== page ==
Upon the conclusion of the Summit that was attended by more than 200 individuals representing some 100 organizations from across Maryland and the District of Columbia, I invited a balanced representation of senior level individuals form a Steering Committee tasked with job of developing the promised Action Plan. The first meeting was convened in mid-January. Four objectives were decided upon with agreements to establish an organizational home for the initiative, begin work on an “environmental scan” or “landscape study”, set the framework for new projects via a “Center for Innovation”, and lay the strategic and operating plan to guide the work over the long term.
To date, the work has progressed well with the name of the initiative agreed to as “The Maryland Regional Direct Services Collaborative” with work over the next six months taking place via the Rodham Institute at the George Washington School of Medicine. The Landscape Study will commence within the next month via leadership provided by a Steering Committee member and an initial project for consideration for the evolving “Center for Innovation”. A working group on Strategic Planning will be convened following the Steering Committee’s’ March meeting.
How do you see this group working to support the eldercare workforce and older adults?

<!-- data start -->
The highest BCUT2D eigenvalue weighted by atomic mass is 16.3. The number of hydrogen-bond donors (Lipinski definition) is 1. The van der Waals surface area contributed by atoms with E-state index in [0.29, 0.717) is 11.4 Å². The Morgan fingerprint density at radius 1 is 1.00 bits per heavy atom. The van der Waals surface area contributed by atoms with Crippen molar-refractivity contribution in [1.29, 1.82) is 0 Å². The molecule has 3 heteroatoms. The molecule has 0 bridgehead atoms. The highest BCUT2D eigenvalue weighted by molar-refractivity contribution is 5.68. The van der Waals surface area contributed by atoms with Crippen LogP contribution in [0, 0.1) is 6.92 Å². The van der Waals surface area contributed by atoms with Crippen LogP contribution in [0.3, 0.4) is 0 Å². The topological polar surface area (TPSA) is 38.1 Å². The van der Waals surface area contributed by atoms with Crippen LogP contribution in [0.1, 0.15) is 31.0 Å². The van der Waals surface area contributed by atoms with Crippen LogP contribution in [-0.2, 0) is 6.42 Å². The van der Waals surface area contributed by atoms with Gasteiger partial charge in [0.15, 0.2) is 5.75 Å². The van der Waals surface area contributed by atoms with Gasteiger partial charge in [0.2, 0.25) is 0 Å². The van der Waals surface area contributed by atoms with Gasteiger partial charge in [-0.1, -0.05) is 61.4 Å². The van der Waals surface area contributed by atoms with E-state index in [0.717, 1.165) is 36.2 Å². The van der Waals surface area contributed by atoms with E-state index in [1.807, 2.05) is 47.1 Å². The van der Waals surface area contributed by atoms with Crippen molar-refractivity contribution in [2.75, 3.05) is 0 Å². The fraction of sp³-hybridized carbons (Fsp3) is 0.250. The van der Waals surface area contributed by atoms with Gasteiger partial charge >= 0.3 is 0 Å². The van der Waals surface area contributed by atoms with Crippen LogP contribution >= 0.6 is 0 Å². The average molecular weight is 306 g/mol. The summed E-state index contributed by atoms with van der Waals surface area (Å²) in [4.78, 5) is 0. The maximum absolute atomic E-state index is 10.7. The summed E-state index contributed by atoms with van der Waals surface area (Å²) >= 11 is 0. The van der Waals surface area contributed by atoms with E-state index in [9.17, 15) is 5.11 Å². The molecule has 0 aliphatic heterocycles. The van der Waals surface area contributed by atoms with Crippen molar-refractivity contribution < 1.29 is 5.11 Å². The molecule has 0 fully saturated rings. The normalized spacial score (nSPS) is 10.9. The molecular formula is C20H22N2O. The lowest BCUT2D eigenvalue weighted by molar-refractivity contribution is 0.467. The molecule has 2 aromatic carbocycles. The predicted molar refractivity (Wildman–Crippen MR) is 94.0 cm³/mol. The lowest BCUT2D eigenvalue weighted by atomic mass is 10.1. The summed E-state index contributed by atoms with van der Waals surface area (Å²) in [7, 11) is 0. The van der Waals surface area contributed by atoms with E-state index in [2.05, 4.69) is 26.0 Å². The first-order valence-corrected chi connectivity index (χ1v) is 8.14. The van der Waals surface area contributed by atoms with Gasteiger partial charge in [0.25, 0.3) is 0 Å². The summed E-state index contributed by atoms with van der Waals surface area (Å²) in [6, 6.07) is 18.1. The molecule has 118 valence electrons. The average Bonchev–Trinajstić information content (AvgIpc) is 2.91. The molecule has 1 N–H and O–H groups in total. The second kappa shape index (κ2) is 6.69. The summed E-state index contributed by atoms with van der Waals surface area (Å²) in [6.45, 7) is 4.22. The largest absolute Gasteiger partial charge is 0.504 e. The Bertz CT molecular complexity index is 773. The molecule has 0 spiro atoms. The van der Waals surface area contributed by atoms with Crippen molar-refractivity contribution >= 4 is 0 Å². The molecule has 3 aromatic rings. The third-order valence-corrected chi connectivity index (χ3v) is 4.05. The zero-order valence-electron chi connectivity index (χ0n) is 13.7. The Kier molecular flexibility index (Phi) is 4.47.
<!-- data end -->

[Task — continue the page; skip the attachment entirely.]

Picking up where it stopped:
Working with the many committed individuals and organizations from across the region, we are collectively convinced we will find effective answers to the issues ranging from wages and benefits. From expanding the worker pool, enhancing job satisfaction to public awareness- all of these issues are difficult and call for new thinking and risk taking on the part of educators, administrators, and public officials. Most importantly, the work of the Collaborative is undertaken with the clear mission encompassing the workforce development and training needs of both older adults and persons with disabilities. We are persuaded that one can not be effectively addressed without fully taking the needs of other into account.
What do you see as the future of the elder care workforce?
Our future is challenging. That said, the Steering Committee of the Collaborative believes that the right steps continue to be taken to yield the desired and positive results throughout the region. Not easy- but we’re convinced we’ll soon begin to see measurable and positive changes taking place in the availability of the needed well trained direct services workforce.
Mr. Ronald H. Carlson currently serves as the Chair of the Paul R. Willging Endowment. Previously, he served as research associate with University of Maryland Baltimore County’s “The Hilltop Institute,” and was director of the Policy Analysis Center established by the Horizon Foundation. Mr. Carlson was the president and founder of the Institute for Community Health focused on both community and population health improvement. He earlier served as the director of community health with the Center for Health Policy Studies and was senior researcher for the National Academy of Public Administration. Mr. Carlson was a founding member of the Senior Executive Service and held senior health care policy positions in the United States Department of Health and Human Services for more than three decades.